Right now I’m reading The Splendid and the Vile by Erik Larson. It’s a detailed chronicle of Winston Churchill and Great Britain from 1940 to 1941. During those two years, Londoners suffered the extreme anxiety and danger of regular, destructive bombing from the Germans.
When I chose this book as my Book of the Month pick for March, I chose it because Erik Larson is a pretty famous non-fiction author. I didn’t chose it at all because I thought reading about a terrible historical time in the past would make me feel better about the terrible things happening in the now. I didn’t realize that was going to be true until the blue box arrived on my doorstep and I read the first few pages. Now I’m on page 339.
Weirdly, some of the details so far have felt slightly familiar.
Shortages made some realms of hygiene more problematic. Women found tampons increasingly difficult to acquire. At least one brand of toilet paper was also in perilously short supply, as the king himself discovered.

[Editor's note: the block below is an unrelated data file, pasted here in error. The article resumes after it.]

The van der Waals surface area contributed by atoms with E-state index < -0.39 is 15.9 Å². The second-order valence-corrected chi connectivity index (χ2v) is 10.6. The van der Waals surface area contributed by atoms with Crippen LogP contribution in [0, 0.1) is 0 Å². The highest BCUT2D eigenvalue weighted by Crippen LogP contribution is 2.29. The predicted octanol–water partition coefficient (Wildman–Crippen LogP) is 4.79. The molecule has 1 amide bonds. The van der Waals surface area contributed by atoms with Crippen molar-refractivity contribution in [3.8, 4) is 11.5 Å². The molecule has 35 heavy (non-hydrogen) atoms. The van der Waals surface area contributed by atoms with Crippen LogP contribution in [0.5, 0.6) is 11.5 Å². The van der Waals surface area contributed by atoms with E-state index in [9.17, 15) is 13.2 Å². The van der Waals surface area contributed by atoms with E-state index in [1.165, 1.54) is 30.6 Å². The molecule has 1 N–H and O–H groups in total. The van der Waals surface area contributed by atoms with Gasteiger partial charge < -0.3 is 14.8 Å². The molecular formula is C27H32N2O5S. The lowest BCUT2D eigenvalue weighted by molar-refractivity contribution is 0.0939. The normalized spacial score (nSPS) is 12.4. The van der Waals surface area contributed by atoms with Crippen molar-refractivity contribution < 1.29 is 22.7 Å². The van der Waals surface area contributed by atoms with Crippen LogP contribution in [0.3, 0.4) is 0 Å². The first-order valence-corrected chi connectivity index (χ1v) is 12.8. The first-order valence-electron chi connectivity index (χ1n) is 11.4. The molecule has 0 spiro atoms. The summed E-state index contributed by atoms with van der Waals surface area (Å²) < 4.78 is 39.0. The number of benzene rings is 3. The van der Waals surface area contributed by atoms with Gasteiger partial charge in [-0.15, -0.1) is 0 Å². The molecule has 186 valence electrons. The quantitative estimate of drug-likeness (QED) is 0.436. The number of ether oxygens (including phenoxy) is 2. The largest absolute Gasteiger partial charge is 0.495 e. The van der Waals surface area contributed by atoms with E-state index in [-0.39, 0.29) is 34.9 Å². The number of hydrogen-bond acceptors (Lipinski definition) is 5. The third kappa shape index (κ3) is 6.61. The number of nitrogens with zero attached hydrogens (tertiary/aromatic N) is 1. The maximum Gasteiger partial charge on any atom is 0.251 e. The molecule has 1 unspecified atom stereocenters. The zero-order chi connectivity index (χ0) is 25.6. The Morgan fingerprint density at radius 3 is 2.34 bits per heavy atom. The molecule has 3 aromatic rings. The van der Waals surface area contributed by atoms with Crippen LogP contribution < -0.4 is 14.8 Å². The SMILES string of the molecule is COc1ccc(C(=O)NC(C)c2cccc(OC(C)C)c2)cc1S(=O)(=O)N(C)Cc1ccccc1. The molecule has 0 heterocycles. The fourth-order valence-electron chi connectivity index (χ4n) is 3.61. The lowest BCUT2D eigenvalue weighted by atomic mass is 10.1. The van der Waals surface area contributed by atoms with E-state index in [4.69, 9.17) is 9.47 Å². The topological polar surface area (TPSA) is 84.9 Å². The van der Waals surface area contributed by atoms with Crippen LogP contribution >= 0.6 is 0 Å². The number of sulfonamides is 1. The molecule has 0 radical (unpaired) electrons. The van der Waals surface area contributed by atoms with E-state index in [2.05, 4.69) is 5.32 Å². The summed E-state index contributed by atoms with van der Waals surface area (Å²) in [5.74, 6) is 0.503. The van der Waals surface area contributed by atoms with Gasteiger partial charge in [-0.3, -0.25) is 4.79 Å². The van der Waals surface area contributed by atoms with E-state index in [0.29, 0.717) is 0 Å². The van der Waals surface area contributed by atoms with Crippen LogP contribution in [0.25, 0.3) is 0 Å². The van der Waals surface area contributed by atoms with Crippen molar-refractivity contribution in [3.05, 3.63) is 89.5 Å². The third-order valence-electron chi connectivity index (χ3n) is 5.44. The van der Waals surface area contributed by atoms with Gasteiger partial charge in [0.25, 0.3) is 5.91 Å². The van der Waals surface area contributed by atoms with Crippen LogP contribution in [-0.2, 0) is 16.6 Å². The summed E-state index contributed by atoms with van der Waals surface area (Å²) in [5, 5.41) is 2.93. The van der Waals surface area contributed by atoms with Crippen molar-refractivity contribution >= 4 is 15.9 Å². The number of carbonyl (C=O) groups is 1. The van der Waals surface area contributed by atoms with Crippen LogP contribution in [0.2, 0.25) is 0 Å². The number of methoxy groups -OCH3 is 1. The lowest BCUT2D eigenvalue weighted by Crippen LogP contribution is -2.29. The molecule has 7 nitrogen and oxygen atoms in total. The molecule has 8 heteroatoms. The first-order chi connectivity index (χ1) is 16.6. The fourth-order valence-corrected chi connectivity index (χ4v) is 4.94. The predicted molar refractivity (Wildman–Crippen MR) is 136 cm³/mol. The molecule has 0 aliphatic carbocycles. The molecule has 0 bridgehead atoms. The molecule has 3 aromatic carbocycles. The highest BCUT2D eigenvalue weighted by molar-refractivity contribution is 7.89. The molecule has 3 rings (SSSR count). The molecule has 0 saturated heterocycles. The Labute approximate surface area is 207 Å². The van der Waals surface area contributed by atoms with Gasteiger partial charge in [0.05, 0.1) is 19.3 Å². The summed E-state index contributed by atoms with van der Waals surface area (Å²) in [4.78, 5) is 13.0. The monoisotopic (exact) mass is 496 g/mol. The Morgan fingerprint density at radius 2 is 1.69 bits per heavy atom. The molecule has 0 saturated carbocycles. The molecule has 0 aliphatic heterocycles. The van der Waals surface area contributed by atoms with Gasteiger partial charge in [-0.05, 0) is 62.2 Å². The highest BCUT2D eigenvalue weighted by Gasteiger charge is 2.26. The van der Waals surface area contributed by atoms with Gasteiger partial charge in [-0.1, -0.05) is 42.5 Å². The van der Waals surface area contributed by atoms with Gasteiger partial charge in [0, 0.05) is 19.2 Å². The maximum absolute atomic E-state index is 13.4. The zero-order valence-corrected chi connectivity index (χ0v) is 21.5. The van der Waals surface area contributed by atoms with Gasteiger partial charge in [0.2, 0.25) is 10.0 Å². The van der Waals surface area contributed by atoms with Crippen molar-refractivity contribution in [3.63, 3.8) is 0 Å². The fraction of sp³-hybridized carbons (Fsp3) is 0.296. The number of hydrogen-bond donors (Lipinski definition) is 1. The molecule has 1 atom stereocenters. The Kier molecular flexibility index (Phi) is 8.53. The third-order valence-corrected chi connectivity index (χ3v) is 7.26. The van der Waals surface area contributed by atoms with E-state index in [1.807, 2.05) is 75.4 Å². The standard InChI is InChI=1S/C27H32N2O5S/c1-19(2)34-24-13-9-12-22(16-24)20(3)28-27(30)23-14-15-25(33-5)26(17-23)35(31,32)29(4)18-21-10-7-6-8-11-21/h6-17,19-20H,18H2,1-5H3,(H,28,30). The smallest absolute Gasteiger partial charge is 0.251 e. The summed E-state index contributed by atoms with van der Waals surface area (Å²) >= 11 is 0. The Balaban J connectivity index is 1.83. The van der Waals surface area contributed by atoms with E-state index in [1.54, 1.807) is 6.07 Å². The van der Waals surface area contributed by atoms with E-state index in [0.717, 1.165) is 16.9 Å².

But most of it is so unimaginably worse.
One of the worst effects was lack of sleep…”It’s not the bombs I’m scared of any more, it’s the weariness,” wrote a female civil servant in her Mass-Observation diary—“trying to work and concentrate with your eyes sticking out of your head like hat-pins, after being up all night. I’d die if my sleep, happily, if only I could sleep.”
“My heart misses a beat whenever a car changes gear-up, or when someone runs, or walks very quickly, or suddenly stands still, or cocks their head on one side, or stares up at the sky, or says ‘Sshh!’ or whistles blow, or a door bangs in the wind or a mosquito buzzes in the room. So taken all round my heart seems to miss more beats than it ticks!!”
The blast blew off the shelter door.
Her seven-year-old said, “That nearly blew my hair off.”
Her three-year-old: It nearly blew my head off!”
I know that me being in Dallas as a teenager makes me way safer from the coronavirus than many people around the world right now, but if you’re feeling stressed, maybe reading about a time that was even worse will help you feel less on edge too. Reading about the inner thoughts and lives of these normal people who were killed or almost killed by bombs for months very quickly made the present seem not as grim.
Are your parents freaking out?
Has school been canceled for you?
How are you doing?